A flaw in the open-source VLC media player could allow an attacker to execute harmful code on a PC.
The problem stems from a buffer overflow that can occur when the player processes subtitle files used for movies, according to a security advisory.
The vulnerability existed before VLC was upgraded to version 0.8.6e in late February, but the bug appears to have escaped the last round of patches, wrote Luigi Auriemma in a note.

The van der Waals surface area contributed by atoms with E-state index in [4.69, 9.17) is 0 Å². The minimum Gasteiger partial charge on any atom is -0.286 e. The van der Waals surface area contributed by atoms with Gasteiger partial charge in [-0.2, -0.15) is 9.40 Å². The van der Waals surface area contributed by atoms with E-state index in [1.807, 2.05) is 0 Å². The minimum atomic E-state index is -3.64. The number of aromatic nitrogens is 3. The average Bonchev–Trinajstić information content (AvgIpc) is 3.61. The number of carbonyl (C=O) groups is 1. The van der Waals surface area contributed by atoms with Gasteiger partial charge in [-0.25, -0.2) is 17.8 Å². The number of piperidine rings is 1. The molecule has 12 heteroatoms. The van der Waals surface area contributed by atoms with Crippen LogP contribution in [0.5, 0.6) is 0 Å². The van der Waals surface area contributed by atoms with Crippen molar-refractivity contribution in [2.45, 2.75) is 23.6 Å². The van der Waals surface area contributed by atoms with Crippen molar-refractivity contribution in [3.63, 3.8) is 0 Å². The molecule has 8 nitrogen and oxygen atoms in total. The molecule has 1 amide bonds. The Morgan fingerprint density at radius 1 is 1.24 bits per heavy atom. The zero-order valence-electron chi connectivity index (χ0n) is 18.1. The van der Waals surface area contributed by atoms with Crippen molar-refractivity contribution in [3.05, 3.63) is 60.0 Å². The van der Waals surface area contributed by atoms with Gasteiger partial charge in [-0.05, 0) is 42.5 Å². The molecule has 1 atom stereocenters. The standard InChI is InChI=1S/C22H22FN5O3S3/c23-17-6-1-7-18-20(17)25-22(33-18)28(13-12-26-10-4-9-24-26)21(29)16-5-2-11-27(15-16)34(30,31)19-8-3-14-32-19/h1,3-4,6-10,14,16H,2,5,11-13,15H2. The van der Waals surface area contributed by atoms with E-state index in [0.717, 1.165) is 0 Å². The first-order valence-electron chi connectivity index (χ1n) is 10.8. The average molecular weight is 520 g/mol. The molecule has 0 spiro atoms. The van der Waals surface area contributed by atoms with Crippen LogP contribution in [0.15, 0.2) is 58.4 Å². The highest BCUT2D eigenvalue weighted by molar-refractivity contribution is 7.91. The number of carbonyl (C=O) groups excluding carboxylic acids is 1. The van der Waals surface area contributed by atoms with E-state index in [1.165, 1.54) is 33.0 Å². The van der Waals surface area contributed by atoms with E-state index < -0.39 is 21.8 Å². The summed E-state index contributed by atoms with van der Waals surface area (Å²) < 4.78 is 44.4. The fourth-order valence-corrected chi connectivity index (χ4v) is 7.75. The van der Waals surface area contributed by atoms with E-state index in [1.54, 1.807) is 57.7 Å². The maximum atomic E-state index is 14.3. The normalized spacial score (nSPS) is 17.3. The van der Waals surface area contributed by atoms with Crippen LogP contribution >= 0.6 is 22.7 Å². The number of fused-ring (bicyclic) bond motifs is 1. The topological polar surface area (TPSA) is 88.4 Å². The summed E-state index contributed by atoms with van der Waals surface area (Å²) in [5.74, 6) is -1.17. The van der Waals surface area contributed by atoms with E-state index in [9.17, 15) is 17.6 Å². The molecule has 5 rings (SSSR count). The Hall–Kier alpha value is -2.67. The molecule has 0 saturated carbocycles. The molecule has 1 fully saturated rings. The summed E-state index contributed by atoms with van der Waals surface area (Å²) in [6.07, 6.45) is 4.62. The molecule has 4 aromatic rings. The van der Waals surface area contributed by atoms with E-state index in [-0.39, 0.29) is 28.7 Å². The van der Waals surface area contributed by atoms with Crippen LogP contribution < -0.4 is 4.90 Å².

"The funny thing is that my old proof-of-concept was built just to test this specific buffer overflow, and in fact it works on the new VLC version too without modifications," Auriemma wrote.
Video files can contain a link to a separate subtitle file, which VLC automatically loads when it plays the video. An attacker could use the buffer overflow flaw in VLC to execute malicious code contained in a subtitle file, and thus tamper with a PC. The flaw affects VLC players running on Windows, Mac, BSD and possibly more operating systems, Auriemma wrote.
The VLC media player is part of the VideoLAN project. The player is free, and it is released under the GNU General Public License. VLC can also be used as a streaming media server for a variety of platforms.